Judge Roy Hrab prefers the delicious kind, like smoked meat on rye.
How would you protect someone from their first love?
The Vicious Kind comes to DVD riding the high of being a darling of the 2009 festival circuit, including a screening at Sundance and grabbing up some Independent Spirit Award nominations. The film clearly has admirers, but is it worthy of your attention, dear reader?
Peter (Alex Frost, Drillbit Taylor) brings his girlfriend, Emma (Brittany Snow, Prom Night), to meet his father, Peter (J.K. Simmons, I Love You, Man) during Thanksgiving. The young couple get there by hitching a ride with Caleb (Adam Scott, Step Brothers), Peter's older brother.
Caleb is in a vicious mood, having been dumped recently by his girlfriend for reasons unknown. As a result, he can't sleep and spouts derogatory remarks about women. He insults and threatens Emma, who, it seems, bares a resemblance to Caleb's former flame. Following one unpleasant interaction, Emma drills Caleb in the face with a punch. Fair enough, but Caleb, somewhat obsessed with Emma, keeps coming back and she doesn't turn him away (or tell Peter about the harassment). To top it off, despite their short and hostile relationship, the pair ends up engaging in intimate acts in Caleb's bedroom at the family home. Huh?
Oh, right! Sex and violence—how Freudian is that? Very, but that doesn't mean it makes sense here. The problem is that aside from being smokers, they don't have anything in common. Of course, it could be that Emma is attracted to Caleb because Peter is such a milquetoast. In any case, the appeal is never made clear or hinted at. It just happens.
The set-up for the betrayal of Peter is equally clunky. Emma and Caleb are able to have their tryst without anyone in the house knowing because Donald is nearly deaf and unable to hear the action while Peter has run away somewhere to sulk after failing to shed his virginity with Emma earlier the same night.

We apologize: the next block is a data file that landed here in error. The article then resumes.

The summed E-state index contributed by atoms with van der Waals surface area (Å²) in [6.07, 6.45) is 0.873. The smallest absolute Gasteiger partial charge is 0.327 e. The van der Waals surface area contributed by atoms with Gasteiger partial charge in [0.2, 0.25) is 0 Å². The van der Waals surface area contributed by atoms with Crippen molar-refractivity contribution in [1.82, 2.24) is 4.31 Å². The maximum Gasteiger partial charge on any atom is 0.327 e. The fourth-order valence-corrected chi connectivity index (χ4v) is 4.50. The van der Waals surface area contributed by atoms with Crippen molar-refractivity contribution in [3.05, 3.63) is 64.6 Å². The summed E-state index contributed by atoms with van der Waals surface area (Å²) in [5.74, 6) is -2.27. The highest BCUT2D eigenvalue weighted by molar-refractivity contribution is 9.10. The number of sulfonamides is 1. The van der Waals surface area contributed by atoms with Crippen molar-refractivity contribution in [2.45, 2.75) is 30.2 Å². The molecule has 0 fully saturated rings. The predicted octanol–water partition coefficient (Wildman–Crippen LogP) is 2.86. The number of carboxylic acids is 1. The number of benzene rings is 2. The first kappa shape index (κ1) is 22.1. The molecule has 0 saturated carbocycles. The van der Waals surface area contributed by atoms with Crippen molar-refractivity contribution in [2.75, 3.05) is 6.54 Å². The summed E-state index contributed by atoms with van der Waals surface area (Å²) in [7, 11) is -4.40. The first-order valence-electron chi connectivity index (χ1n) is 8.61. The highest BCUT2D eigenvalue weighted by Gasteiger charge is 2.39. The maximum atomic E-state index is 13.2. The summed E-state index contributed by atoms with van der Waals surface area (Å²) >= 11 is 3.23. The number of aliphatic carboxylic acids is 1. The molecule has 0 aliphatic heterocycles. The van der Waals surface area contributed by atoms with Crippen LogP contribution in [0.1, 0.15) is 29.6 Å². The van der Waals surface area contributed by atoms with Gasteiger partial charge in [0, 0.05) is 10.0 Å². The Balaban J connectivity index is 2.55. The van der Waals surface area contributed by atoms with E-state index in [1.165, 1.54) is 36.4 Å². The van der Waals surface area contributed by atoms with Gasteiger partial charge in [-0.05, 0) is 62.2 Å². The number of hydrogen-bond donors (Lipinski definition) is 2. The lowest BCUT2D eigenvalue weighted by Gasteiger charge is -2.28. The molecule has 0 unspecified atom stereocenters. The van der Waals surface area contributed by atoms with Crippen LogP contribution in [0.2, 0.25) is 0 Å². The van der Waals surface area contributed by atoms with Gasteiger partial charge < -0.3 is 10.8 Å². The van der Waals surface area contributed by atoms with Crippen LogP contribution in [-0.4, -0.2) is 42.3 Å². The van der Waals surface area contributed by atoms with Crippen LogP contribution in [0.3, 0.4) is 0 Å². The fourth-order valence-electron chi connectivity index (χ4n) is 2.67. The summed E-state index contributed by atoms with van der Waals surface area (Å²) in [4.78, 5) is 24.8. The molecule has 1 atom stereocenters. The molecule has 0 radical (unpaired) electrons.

The piece ends with a hastily constructed reconciliation of sorts, involving revelations about Donald and his deceased wife, and a sign of fraying relationships elsewhere. It is all as unsatisfying as what has already transpired.
Adam Scott gives a strong performance as Caleb and is the only compelling reason to watch The Vicious Kind. He has a well-defined character with the film's best lines, and he carries it off well. The rest of the ensemble is fine, except for Frost. There is little he can do to bring the ultra-bland and underwritten Peter to life.
The review copy was a screener, so I cannot comment on video and audio quality. Nor can I make any remarks on the extras because the screener did not include any of the advertised features.
The Vicious Kind is a dialogue heavy, awkwardly structured film geared towards the independent film crowd. If you count yourself in that group, then partake. However, if you've already had your fill of dysfunctional family movies set during a holiday, take a pass.
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Scales of Justice
Studio: Image Entertainment
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